1) Provide a lengthy summary of the story in your cover letter. Editors always appreciate extra reading, and explaining the story helps stupid editors understand the story they are about to read.
2) Ignore the submission guidelines. Those pesky guidelines are created by the editors to help make the submission process run smoothly and efficiently. If you don't follow the guidelines, it can throw a wrench in the process that makes your story really stand out!
3) Make the first few paragraphs of your story the worst few. After all, its the editor's job to spot the diamond in the rough, and you don't want to make your diamond shine too brightly. Editors love a challenge.
4) Say, "This is the first story I've ever written" in the cover letter. Editors love to know you think the other stories in their magazine look like they were written by beginning writers.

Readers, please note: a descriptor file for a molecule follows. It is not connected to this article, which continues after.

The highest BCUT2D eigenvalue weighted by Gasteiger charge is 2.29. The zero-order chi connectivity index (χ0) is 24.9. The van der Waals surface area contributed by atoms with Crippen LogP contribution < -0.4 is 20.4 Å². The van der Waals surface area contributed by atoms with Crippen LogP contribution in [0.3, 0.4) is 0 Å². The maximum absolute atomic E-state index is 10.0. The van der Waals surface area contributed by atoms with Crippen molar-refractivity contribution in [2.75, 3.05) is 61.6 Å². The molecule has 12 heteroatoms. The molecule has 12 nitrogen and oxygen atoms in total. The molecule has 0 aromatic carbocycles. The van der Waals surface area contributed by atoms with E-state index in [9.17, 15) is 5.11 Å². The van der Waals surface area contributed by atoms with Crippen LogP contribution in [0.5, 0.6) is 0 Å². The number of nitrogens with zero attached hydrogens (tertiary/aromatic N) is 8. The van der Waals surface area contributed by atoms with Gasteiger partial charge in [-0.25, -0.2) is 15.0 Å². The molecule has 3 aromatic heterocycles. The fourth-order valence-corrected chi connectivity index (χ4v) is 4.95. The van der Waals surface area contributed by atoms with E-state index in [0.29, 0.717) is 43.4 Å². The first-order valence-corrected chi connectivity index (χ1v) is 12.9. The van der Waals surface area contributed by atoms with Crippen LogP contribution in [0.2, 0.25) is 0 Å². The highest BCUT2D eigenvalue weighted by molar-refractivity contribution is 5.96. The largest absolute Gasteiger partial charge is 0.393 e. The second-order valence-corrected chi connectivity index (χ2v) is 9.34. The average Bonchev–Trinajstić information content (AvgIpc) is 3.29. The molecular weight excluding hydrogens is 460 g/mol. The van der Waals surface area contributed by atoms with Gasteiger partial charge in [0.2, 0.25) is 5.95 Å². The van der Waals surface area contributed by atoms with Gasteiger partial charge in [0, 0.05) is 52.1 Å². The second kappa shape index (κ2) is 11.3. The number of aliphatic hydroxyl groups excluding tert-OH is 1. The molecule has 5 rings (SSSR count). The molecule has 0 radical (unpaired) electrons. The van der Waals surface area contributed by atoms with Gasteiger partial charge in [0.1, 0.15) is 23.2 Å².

5) In the cover letter, tell the editors the good things others have said about your story. Editors can't tell good stories from bad ones by themselves, so the opinions of unnamed others provides helpful guidance.
Just remember these simple guidelines, and you will be well on your way to papering your office with rejection slips.